Batting out your overs might occasionally bring home the bacon in ODI cricket, but, generally speaking, the format is and always has been predominantly about scoring quickly, be that through Pathanesque power or Bevanite brains. This is, of course, unless you are the normally almost peerless Sunil Gavaskar batting in the opening match of the very first World Cup, in which case scoring runs is just a mildly diverting side issue to the more pressing matter of enjoying both the St. John’s Wood sunshine and a spot of practice in the middle. If Chris Tavare’s pet tortoise were cast in the leading role of a Boycott-directed version of Solaris to be staged on the London Underground, it still wouldn’t come close to the epic exercise in sluggishness that was Gavaskar’s 36 not out off 174 balls against England in 1975 that day. The world remains bemused.
Gavaskar is one of cricket’s greatest ever players, an opening genius touched with ability to tame the most torturous of attacks, as evidenced by his stonking 65.45 average against the West Indies, the leading exponents of fast bowling terror throughout his career which lit up the 70s and 80s. He was the fulcrum and symbol of India’s rise to prominence in the game and his record, poise and adaptability at the crease were legendary. Apart from that one match in June 1975, which, incidentally, was at Lord’s of all places.
The stage was set for Sunil and co to at least unveil a few strokes – albeit in what always looked like being a lost cause – after a Dennis Amiss inspired England had posted a mammoth total of 334 from their 60 overs. Gavaskar, however, had other rather more sedate ideas and proceeded to block, leave and generally faff his way through India’s entire innings, carrying his bat as his side meandered to 132-3 at a whopping run rate of 2.20. He made President Mubarak look like a model of self-realisation as he merrily refused to acknowledge any concept of urgency, result or utilitarianism. Even the Indian fans, of which there were plenty in the ground, began to heckle him, but he remained aloof and unperturbed.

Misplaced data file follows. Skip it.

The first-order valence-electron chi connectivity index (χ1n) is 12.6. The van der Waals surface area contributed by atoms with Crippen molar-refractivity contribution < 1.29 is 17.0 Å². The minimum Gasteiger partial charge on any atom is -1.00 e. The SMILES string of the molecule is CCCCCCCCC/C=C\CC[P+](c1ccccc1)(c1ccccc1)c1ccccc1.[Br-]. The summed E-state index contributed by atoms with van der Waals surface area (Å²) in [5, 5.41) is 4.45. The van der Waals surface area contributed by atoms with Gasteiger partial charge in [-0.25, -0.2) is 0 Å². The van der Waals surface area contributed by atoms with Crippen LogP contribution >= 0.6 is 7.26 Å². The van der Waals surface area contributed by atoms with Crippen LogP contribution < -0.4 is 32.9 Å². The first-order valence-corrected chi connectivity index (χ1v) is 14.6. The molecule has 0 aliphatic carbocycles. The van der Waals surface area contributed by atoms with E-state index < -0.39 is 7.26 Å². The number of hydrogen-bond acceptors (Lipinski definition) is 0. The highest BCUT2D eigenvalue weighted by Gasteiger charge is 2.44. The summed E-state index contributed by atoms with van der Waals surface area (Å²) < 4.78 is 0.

I can’t find any sufficient explanation from “Sunny” himself or, indeed, from anyone else for this lemming-like surge to defeat. With a sense of understatement that would be termed wry were it not for the fact that it seems so genuinely delivered, Gavaskar has subsequently put his innings down to “not getting mentally involved with the limited overs cricket”, perhaps in the same way that sacked British Sky Sports presenter Richard Keys might regard himself as not getting mentally involved in equality issues. Renowned commentator Tony Lewis called it “a perverse moment of self-inflicted shame’’ although it seems that shame didn’t seem to figure anywhere in Gavaskar’s calculations.
His 36 not out retains the dubious honour of having the slowest strike rate for any ODI innings over 20 ever, a bizarre statistic which is unlikely to ever be beaten unless the soporific and dead-rubberising schedule of the upcoming World Cup drives someone to even greater levels of obstinate pique. Failing that, Sunil Gavaskar will remain a batting God with a peculiar blot on his record, but one which perhaps goes some way to explaining his subsequent difficulties when chairman of the ICC’s cricket committee. How often genius is stalked by bloody-mindedness.
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